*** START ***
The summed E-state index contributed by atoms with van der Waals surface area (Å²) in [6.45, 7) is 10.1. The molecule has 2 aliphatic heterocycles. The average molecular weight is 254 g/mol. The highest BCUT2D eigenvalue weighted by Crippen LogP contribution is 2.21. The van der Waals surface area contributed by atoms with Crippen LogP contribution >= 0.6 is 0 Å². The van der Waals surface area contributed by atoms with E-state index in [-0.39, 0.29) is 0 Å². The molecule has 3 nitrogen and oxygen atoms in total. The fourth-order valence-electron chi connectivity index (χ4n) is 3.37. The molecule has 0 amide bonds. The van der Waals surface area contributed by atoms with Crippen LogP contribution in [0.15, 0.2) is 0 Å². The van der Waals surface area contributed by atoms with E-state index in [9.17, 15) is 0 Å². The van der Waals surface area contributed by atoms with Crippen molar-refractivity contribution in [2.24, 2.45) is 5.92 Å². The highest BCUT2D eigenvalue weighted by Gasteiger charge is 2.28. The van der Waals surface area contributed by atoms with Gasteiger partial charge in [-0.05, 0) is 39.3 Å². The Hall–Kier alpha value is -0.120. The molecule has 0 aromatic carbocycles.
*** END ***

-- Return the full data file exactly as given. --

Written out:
The summed E-state index contributed by atoms with van der Waals surface area (Å²) in [6.45, 7) is 10.1. The molecule has 2 aliphatic heterocycles. The average molecular weight is 254 g/mol. The highest BCUT2D eigenvalue weighted by Crippen LogP contribution is 2.21. The van der Waals surface area contributed by atoms with Crippen LogP contribution >= 0.6 is 0 Å². The van der Waals surface area contributed by atoms with E-state index in [-0.39, 0.29) is 0 Å². The molecule has 3 nitrogen and oxygen atoms in total. The fourth-order valence-electron chi connectivity index (χ4n) is 3.37. The molecule has 0 amide bonds. The van der Waals surface area contributed by atoms with Crippen LogP contribution in [0.15, 0.2) is 0 Å². The van der Waals surface area contributed by atoms with E-state index in [9.17, 15) is 0 Å². The van der Waals surface area contributed by atoms with Crippen molar-refractivity contribution in [2.24, 2.45) is 5.92 Å². The highest BCUT2D eigenvalue weighted by Gasteiger charge is 2.28. The van der Waals surface area contributed by atoms with Gasteiger partial charge in [-0.05, 0) is 39.3 Å². The Hall–Kier alpha value is -0.120. The molecule has 0 aromatic carbocycles.